Opinion: Washington state proves why Trump is dead wrong about election results
On Monday, the U.S. Supreme Court struck down a measure that had allowed Wisconsin ballots postmarked on Nov. 3 to be counted up to six days after Election Day. But if Washington state’s own history of tallying mail-in ballots proves anything, it’s that very little about the Supreme Court’s reasoning in that decision makes logical sense.
In a state where any ballot postmarked on Election Day gets counted, Washington has been no stranger to seeing races appear to shift as tallies come in for days after the fact. We saw that most recently in 2019, when early results made it look as though incumbent Councilmember Kshama Sawant was going to lose to newcomer Egan Orion, before a flood of late-tallied votes in the ensuing days ultimately delivered her a victory.
Despite what some would have us believe, such occurrences aren’t part of some grand conspiracy to conjure votes out of nowhere after an election outcome is seemingly decided. Rather, it’s the result of a thorough process to ensure that everyone’s vote gets counted.
That’s what made it chilling to see Trump-appointed Supreme Court Justice Brett Kavanaugh argue in his concurring opinion on the Wisconsin ballot case that states should “want to avoid the chaos and suspicions of impropriety that can ensue if thousands of absentee ballots flow in after Election Day and potentially flip the results of an Election.”
First, it’s worth mentioning that absentee ballots flowing in after Election Day aren’t “flipping” results — they’re simply being tallied as they should be. To wit: If I start counting a deck of cards and stop at 15, that doesn’t change the fact that there are still 52 cards. If I stop counting before I get to 52, all I’ll have is an incomplete deck.
Second, it’s no coincidence that the same people casting those “suspicions of impropriety” are also the ones who would be at a disadvantage during an expected “blue shift” in late tallies. In past elections with a vote-by-mail component, Democratic voters have been known to send their ballots in later than their Republican counterparts (even if it appears as though that trend may be shifting in 2020).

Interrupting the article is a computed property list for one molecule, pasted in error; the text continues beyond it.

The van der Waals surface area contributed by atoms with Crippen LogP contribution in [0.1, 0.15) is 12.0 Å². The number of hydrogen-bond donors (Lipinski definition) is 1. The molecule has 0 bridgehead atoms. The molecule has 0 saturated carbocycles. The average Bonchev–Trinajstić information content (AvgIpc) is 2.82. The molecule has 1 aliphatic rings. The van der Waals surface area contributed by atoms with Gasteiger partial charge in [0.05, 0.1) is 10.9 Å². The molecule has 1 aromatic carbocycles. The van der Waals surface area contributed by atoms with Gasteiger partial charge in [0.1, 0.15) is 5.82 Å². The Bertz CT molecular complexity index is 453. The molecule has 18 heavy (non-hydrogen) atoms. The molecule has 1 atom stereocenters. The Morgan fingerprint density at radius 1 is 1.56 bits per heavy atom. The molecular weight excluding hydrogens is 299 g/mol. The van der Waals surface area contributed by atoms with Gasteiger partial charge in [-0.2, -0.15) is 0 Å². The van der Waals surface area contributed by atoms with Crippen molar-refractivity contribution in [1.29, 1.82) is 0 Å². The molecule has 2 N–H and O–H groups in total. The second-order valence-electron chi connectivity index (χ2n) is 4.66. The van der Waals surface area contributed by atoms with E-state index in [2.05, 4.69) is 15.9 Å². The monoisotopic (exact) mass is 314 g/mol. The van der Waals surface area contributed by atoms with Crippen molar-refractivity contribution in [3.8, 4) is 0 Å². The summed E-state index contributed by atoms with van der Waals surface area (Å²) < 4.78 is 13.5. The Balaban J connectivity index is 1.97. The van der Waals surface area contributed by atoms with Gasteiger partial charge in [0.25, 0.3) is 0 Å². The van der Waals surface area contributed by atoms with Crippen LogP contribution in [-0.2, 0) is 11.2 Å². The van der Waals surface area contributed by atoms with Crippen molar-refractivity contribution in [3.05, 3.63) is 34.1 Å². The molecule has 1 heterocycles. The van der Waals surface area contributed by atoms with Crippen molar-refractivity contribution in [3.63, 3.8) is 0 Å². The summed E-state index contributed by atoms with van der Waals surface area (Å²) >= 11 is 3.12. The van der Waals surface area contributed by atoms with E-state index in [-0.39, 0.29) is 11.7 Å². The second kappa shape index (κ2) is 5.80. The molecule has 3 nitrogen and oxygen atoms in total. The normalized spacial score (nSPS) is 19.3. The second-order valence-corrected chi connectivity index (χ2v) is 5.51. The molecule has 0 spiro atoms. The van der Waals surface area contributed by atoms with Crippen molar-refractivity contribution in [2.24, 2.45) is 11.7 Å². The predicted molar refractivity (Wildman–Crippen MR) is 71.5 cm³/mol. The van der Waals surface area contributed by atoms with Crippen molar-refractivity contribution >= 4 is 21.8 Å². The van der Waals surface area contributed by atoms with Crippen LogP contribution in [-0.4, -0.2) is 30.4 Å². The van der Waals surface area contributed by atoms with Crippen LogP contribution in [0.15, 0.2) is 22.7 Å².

We saw those suspicions firsthand when President Trump said, shortly after the Supreme Court issued its Monday ruling, that he believes we “must have [a] final total on November 3rd.”
But the idea that we always have our final results on election night is a misnomer largely perpetuated by media networks using exit polling to call races before tallies are certified by local election officials. Whenever we’ve seen TV coverage indicating the so-called “final” result of a race shortly after polls close, that’s the networks themselves making an educated projection, and not the product of local election offices finalizing races.
In reality, the process of finalizing and certifying results rarely wraps up on the night of an election, and can often drag on for days, or even weeks. In the middle of a pandemic where a large portion of the country will be voting by mail, that’s likely to occur in this year’s election on an even larger scale. To have that process delegitimized by demanding we get our final results on a manufactured, illusory due date is questionable at best, and at worst, is patently undemocratic.
Here in Washington, our own Secretary of State Kim Wyman — a Republican — has warned that we shouldn’t expect to know who wins the presidential election “until mid to late November.”
“We want to make sure that whoever wins, it was indeed the candidate that the voters wanted — that’s going to take time,” she told CBS in August.
And as outlandish as that may sound, it’s also not at all out of the ordinary. In fact, Washington’s own laws don’t require an election to be fully certified until “several weeks” after Election Day, “to account for every ballot cast and ensure that every valid vote is included in the election totals.”
What Washingtonians have come to recognize as business as usual for the electoral process will soon be experienced by the rest of the country come Nov. 3. Just be sure to reassure your out-of-state friends that this is what’s supposed to happen in a functional democracy during a pandemic, regardless of what our president would have us believe.